September 7, 2011
various – Fanfare/Ponent Mon – 2010 – 1 volume
Korean artists include: Choi Kyu-Sok, Lee Doo-Hoo, Park Heung-Yong, Byun Ki-Hyun, Lee Hee-Jae, and Chaemin
European artists include: Catel, Vanyda, Mathieu Sapin, Igort, Herve Tanquerelle, and Guillaume Bouzard
I had been looking forward to this book for quite some time. I liked the previous volume, Japan as Viewed by 17 Creators, quite a bit. This book had the potential to be even more interesting, because I don’t know very much about Korea, and I was hoping this would offer some interesting insight into Korean culture from both an inside and outside perspective.
Unfortunately… that wasn’t the case. I was a little disappointed with this volume. Most of my issues were with the European stories, the bulk of which were simple travel stories about the artist’s trip to Korea. The problem was that they may as well have been about any country on Earth. Mostly they were about the artists being confused and overwhelmed, or the artists themselves, rather than Korea. To be fair, one of my favorite stories from Japan as Viewed by 17 Creators was the diary-style comic by Fabrice Neaud, but I admire him for his wonderful art and near-pornographic detail about both his surroundings and personal life. The stories here aren’t quite as good, though. Dul Lucie and Oh Pilsung Korea! are almost literally the same thing, the artist talking about their trip, what they thought it would be, and what it wasn’t. Beondegi is slightly different, using a character in place of the artist and an eccentric guide through the city, but is still “stranger in a strange land” fare. Operation Captain Zidane is another story about the artist traveling to Korea, but this one is more of a comedy, where Guillaume Bouzard makes his trip into a secret government mission relating to the World Cup. It’s funny, and definitely better than the other travel stories, but it also comes at the end of the volume, so I was tired of this type of story by then. Beondegi falls into the same trap, where it’s a better story, but since it comes after Dul Lucie and Oh Pilsung Korea!, it suffers a bit for being similar.
A Rat in the Country of Yong, however, is a travel tale that’s completely different. Herve Tanquerelle turns the trip into a wordless allegory with animals. It’s a very traditional and very French cartoon comic. It’s adorable, and a wonderfully different adaptation of the subject matter. But again… a travel comic.
Igort, who I believe is the only Italian artist in the volume, does something completely different with his story, Letters from Korea. He interviews residents of Korea, who tell their stories, and he puts them together in little page-long vignettes. On one hand, it’s Korea from an inside perspective since it’s all first-hand accounts, but the subject matter is scattered and the interviews do read like an outsider wrote them, so in that it succeeds. And the stories are interesting, to boot. Everything from a young man who makes the perfect handmade notebooks to a man that still misses his family in North Korea.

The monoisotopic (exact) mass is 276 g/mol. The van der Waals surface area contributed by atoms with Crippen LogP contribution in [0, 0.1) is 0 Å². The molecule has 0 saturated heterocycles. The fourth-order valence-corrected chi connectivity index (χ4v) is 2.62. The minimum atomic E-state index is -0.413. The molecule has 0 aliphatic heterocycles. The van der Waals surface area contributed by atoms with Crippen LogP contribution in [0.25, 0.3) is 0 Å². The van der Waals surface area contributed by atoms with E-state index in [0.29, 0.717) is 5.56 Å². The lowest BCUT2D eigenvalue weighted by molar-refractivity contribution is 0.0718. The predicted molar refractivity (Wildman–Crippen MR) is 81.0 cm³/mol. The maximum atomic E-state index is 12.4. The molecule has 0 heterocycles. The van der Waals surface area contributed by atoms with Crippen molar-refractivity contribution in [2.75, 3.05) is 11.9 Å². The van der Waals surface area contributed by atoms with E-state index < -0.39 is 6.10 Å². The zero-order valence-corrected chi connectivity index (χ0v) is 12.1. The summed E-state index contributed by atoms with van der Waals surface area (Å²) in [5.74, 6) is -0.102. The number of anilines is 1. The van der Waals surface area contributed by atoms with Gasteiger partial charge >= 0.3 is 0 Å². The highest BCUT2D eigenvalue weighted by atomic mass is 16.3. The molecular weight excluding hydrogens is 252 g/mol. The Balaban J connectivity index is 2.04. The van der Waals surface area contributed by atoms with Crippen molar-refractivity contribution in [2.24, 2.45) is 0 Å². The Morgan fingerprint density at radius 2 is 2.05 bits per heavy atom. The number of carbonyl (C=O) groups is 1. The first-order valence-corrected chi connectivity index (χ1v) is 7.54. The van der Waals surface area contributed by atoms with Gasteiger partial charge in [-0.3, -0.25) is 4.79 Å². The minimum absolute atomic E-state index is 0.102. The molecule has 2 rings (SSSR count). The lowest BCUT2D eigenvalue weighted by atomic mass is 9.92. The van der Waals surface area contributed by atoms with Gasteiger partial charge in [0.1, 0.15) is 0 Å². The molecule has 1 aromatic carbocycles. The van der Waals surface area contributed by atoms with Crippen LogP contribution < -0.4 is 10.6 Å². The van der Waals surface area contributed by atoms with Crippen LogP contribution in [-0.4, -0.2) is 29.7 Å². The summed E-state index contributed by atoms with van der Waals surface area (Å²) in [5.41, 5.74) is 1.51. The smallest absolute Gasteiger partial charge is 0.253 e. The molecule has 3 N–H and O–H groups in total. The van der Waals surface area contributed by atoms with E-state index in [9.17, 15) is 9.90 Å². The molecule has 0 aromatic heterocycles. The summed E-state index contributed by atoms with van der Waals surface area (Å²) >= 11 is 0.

The Korean stories are varying degrees of interesting, too. One thing that made me uncomfortable was a theme of women’s place in society, which was the central story in The Rabbit, with a rabbit in place of a female. But other stories touch on this as well, both directly and indirectly.
Sogelo’s Tree, by Le Doo-Hoo, is this volume’s equivalent to the beautiful Moyoco Anno story in Japan as Viewed by 17 Creators. It’s beautifully drawn, and a simple story with a touching ending that manages to capture something of Korean culture wonderfully.
I liked the memories from childhood, or the look into rural life, offered in Cinderella and The Pine Tree. The former is a story about young boys stealing melons from a rural field, and the latter is a detailed description of a funeral involving a large rural family. Cinderella is a simple story that has a surprisingly complicated message at the end, whereas The Pine Tree is simply an interesting look at the grieving period, the ceremony itself, the traditions, and personal reactions to the funeral.
All in all, I liked the Japan volume better. This has more interesting content, especially among the Korean-centric stories, and I wanted to like it more since it had more to teach me. But the travelogues on the European side hurt it quite a bit. It’s still a wonderful book though, and it’s more than worth having for the beautiful stories that do make the cut.
One thing that disappointed me a little was that all the Korean artists chosen were on the “art” side of the sequential art equation. None of them were artists I’d heard of, and while we don’t see very much Korean work over here, I’m reasonably familiar with some familiar faces in manhwa and have still never heard of any of these artists or their works. I think it would have been interesting to include at least one or two artists that work directly with the type of Manhwa series we have seen over here… the type of stuff that get turned into dramas and things like that. Artists that work directly with Korean pop culture.